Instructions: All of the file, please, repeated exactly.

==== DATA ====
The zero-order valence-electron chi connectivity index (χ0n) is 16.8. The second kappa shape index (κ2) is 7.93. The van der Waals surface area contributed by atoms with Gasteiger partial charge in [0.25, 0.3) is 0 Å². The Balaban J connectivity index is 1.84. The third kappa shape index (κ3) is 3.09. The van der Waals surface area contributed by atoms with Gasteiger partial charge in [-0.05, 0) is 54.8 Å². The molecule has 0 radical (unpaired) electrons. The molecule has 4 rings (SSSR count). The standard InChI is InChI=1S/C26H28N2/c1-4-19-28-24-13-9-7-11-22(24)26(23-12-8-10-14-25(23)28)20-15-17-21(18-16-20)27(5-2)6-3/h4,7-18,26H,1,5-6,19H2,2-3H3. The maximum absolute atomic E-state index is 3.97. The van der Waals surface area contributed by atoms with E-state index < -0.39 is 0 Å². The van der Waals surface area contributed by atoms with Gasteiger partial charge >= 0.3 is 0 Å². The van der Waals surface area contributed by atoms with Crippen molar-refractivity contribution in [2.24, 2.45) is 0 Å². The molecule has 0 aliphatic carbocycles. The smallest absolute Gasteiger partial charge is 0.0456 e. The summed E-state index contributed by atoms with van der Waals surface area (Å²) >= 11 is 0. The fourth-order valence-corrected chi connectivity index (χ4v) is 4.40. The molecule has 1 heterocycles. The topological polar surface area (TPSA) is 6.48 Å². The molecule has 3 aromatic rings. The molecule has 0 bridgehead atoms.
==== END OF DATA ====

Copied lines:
The zero-order valence-electron chi connectivity index (χ0n) is 16.8. The second kappa shape index (κ2) is 7.93. The van der Waals surface area contributed by atoms with Gasteiger partial charge in [0.25, 0.3) is 0 Å². The Balaban J connectivity index is 1.84. The third kappa shape index (κ3) is 3.09. The van der Waals surface area contributed by atoms with Gasteiger partial charge in [-0.05, 0) is 54.8 Å². The molecule has 0 radical (unpaired) electrons. The molecule has 4 rings (SSSR count). The standard InChI is InChI=1S/C26H28N2/c1-4-19-28-24-13-9-7-11-22(24)26(23-12-8-10-14-25(23)28)20-15-17-21(18-16-20)27(5-2)6-3/h4,7-18,26H,1,5-6,19H2,2-3H3. The maximum absolute atomic E-state index is 3.97. The van der Waals surface area contributed by atoms with E-state index < -0.39 is 0 Å². The van der Waals surface area contributed by atoms with Gasteiger partial charge >= 0.3 is 0 Å². The van der Waals surface area contributed by atoms with Crippen molar-refractivity contribution in [2.24, 2.45) is 0 Å². The molecule has 0 aliphatic carbocycles. The smallest absolute Gasteiger partial charge is 0.0456 e. The summed E-state index contributed by atoms with van der Waals surface area (Å²) >= 11 is 0. The fourth-order valence-corrected chi connectivity index (χ4v) is 4.40. The molecule has 1 heterocycles. The topological polar surface area (TPSA) is 6.48 Å². The molecule has 3 aromatic rings. The molecule has 0 bridgehead atoms.